When I think about it nowadays, I had what most musky hunters would consider an interesting childhood. I grew up on my family’s fishing resort located on northern Wisconsin’s Chippewa Flowage. Muskies and musky fishing were a part of daily life in this environment, and this likely gave me a head start to becoming a musky angler.
As a “resort kid,” I got to know several of the old-time musky guides who fished the Chip. When I look back on it, many of the guides were the gruff, rough-hewn outdoorsman type, but they generally seemed to have time to answer many of my questions. And as an curious kid, I’m sure it seemed like I had a million questions!
As I recall, I was about 12 years old when a couple of the guides, Tony Bralick and Bruce Tasker, returned from guiding a party who were staying at our resort. I happened to be hanging around the docks when they dropped their clients off and, of course, I took advantage of the opportunity to further my musky education.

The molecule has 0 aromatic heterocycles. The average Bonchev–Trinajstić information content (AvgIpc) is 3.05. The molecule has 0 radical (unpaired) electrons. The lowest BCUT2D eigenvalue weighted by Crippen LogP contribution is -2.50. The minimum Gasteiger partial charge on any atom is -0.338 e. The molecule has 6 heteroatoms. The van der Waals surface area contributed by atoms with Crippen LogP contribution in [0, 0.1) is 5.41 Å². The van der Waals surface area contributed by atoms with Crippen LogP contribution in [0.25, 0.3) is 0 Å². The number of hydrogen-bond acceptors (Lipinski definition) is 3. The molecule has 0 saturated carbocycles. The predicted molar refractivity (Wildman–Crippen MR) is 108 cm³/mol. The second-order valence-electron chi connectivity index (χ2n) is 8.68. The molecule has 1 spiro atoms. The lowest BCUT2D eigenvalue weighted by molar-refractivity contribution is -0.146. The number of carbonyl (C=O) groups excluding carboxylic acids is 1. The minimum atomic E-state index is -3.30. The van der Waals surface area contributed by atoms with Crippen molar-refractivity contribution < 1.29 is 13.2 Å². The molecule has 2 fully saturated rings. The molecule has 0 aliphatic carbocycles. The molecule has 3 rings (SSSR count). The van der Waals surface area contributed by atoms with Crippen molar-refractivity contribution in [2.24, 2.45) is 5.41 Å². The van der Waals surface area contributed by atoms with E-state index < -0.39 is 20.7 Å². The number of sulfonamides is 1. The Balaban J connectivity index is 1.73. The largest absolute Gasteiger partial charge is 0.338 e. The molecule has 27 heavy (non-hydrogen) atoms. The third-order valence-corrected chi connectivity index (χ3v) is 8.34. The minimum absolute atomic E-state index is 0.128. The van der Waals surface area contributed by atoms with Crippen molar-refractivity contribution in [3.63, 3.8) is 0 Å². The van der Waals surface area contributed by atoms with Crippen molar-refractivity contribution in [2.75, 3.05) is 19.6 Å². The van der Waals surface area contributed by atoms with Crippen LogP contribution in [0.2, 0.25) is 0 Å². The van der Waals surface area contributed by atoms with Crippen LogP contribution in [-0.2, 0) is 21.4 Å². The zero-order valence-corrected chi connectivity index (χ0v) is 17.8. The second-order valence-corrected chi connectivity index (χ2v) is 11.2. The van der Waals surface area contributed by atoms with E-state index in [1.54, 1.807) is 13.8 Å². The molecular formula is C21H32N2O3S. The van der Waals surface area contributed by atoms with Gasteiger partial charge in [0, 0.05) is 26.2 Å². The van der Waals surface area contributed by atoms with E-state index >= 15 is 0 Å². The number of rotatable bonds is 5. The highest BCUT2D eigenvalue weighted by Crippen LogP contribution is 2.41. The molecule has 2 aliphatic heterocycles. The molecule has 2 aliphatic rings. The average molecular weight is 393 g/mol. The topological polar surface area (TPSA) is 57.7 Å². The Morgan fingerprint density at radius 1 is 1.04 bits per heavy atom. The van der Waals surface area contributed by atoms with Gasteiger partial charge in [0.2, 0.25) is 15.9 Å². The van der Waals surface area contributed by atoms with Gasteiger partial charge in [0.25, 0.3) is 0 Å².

The conversation worked around to bait choices. Tony and Bruce agreed that a good rule of thumb for the Chip was “one up, one down, one black.” They went on to explain that “one up” meant one angler threw a surface lure, while “one down” meant the other angler threw an subsurface lure, generally a bucktail. “One black” indicated that at least one of the lures, if not both, should be black.
For some reason, this rule of thumb stuck with me. During the last 30 plus years that I’ve guided on the Chip, I’ve always tried to be sure to have one of my clients start the day with a surface lure while the other client used a bucktail. And, of course. at least one of the lures was black.